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Glaucoma

Care Redefined

Advancing excellence in glaucoma treatment and surgery through leading in glaucoma care

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THE MISSION

Our mission is to enhance patient outcomes, streamline clinical workflows, and provide healthcare professionals with innovative tools that elevate the standard of glaucoma treatment. By prioritizing efficiency, safety, and precision, we strive to lead the industry in delivering exceptional value and transforming the future of ophthalmic care.

THE CHALLENGE

Glaucoma is a major cause of blindness globally and incurs significant economic costs, particularly in the United States. Here are some key points:

PREVALENCE:

3 Million

People in the US


80 Million

People globally

IMPACT:

22 Million

People affected by irreversible open blindness worldwide


28 %

Growth rate per decade

ECONOMIC COST:

$2.8 Million

Direct cost to the US annually (2022)


$12 Billion

Projected cost by 2032 and $17.3 billion by 2050

PREVALENCE:

$44,037

Productivity losses per year, per affected individual


The symptoms

Glaucoma is often called the “silent thief of sight” because it usually has no symptoms until significant vision loss has occurred. However, there are some signs and symptoms to watch for, including:​

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Gradual Loss of Peripheral Vision:

Often the first noticeable symptom, especially in open-angle glaucoma.

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Tunnel Vision:

In the advanced stages of the disease.

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Severe Eye Pain:

Associated with acute angle-closure glaucoma.

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Nausea and Vomiting:

Accompanying severe eye pain.

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Blurred Vision:

Especially during a sudden onset.​

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Headaches:

Often in conjunction with eye pain.​

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Redness in the Eye:

This can be a sign of glaucoma.

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Halos Around Lights:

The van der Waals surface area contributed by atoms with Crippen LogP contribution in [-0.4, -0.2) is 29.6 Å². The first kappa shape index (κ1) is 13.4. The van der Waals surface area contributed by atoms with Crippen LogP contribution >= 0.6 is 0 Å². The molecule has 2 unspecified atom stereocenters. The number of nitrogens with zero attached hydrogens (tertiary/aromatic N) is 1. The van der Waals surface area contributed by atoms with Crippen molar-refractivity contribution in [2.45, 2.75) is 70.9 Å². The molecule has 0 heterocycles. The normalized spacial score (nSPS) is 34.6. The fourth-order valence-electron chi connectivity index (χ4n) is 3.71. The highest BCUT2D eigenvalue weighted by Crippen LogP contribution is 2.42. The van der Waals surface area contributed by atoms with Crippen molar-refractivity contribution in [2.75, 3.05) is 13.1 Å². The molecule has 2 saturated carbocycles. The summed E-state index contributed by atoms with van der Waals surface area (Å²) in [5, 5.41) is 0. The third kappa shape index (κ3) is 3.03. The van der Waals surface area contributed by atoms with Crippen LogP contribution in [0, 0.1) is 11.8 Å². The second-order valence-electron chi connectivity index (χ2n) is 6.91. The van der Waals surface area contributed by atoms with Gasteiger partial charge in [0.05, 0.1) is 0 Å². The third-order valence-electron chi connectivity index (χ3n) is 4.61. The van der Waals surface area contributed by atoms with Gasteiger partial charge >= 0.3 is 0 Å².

Seeing rainbow-colored rings around lights.​

Regular eye exams are crucial for early detection and management of glaucoma to prevent significant vision loss.​

The Silent Thief of Sight

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  • Increased pressure inside the eye due to a buildup of excess fluid (Aqueous Humor)
  • No or few symptoms in early stages
  • Treatment is aimed at lowering pressure.
  • Surgery (traditional and minimally invasive create new pathways to increase flow)
  • No single test detects glaucoma.
  • Half the people with glaucoma do not know they have it.
  • Topical medication (reduce fluid production or improve flow).
  • Irreversible damage to the optic nerve​

Current Glaucoma Treatments

Traditional Interventions

Existing surgical and pharmaceutical treatments for glaucoma, such as trabeculectomies, laser trabeculoplasty, and topical adrenergic agonists, are highly effective but come with significant risks.


THESE PROCEDURES OFTEN RESULT IN:

  • Intra-operative Complications: Issues that arise during the surgery itself, increasing the complexity and risk of the procedure.​
  • Post-operative Complications: Problems that occur after surgery, potentially leading to prolonged recovery times or additional treatments.​
  • Failure Risk: The possibility that the treatment may not achieve the desired outcome, necessitating further interventions.​

Minimally Invasive Glaucoma Surgery (MIGS)

Minimally Invasive Glaucoma Surgery (MIGS) aims to bridge the gap between high efficacy and safety. Types of MIGS include XEN gel implants, canaloplasties, and microshunts.


THESE PROCEDURES OFFER:

  • Reduced Complication Rates: MIGS techniques are designed to minimize the risks associated with traditional surgeries.
  • Quicker Recovery: Patients often experience faster recovery times compared to more invasive surgeries.
  • Lower Efficacy: Despite their advantages, MIGS procedures are generally less effective than trabeculectomies in reducing intraocular pressure (IOP).